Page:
But Slidell and his shop are east of us now as our rolling car lot with the A/C blasting passes north of the New Orleans proper and the French Quarter. Rock’s starting to relax now, and I’m sipping a cold Bud Lite as he regales me with a crazy fishing story about him and some buddies getting lost near the mouth of the Gulf of Mexico, all the while having a fish hook shaving caught in his eye. I tell him how, whenever I would go deep-sea fishing out of Salem, Massachusetts, I’d never bait my hook – content instead to drink a few beers, stare at the deep blue, and hope the fish didn’t bother me. “Ahh yes, the great outdoors”, I tell him, “frankly, its not so great…”.

West of New Orleans, we pick up 310 South and cross the Mississippi River on our way towards Houma. Heading southwest, we pick up Highway 90, and the scene becomes very blue-collar: the highway cutting through a continuous run of convenience stores, seafood restaurants, and marine repair shops situated around various bayous, all of which Rock seems to know by name. We stop at a convenience store to pick up some beers and sodas, and, asking for ice, are told, “baby, it’s outside on the left”. Not exactly the response you’d get back east in Massachusetts, or out here in Arizona for sure.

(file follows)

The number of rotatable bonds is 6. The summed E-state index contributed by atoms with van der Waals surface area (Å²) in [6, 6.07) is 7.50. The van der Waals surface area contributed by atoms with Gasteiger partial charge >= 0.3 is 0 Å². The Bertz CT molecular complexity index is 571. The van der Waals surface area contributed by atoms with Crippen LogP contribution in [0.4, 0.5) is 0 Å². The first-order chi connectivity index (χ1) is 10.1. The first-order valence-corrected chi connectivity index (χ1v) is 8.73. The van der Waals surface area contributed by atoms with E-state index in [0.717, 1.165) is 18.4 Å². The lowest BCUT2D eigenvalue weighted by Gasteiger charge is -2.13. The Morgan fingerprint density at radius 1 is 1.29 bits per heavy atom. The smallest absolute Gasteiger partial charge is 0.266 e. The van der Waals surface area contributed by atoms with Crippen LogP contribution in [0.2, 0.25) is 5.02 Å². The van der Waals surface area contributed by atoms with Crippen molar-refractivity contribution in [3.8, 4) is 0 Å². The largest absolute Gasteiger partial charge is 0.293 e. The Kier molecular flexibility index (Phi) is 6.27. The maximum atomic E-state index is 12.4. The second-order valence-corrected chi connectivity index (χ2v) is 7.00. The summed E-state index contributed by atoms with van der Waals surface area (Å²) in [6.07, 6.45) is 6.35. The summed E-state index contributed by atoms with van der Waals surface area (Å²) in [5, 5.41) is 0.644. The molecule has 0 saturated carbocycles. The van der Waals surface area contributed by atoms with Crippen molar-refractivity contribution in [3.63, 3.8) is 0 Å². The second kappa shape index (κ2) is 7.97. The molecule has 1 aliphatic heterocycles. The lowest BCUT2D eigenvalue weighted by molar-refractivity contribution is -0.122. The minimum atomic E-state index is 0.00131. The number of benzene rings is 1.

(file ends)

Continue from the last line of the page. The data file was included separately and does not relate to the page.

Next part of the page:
At a sign pointing towards Roseland, we turn southeast, and now the scenery slowly begins to change, as we start seeing sugarcane farms and fields. At a small bridge, Rock takes a left and then a quick right, explaining he knows a great shortcut. Shortly thereafter, we’re in a Cajun town called Golden Meadow, which, from books like Mike Tidwell’s Bayou Farewell and Christopher Hallowell’s Holding Back the Sea, I know is home to many who make their living supporting Louisiana’s huge oil and gas industry whose offshore platforms dot the Gulf of Mexico like so many Christmas trees, or shrimping or fishing in the bayous, bays and marshes between Terrebone Bay and Barataria Bay. Rock says the town always reminds him of a beautiful girl he knew growing up who somehow ended up falling two stories and “broke near every bone in her body”. I’m reminded that one of things I love so much about Louisiana and its culture is how its people seem to all know how to tell a good story.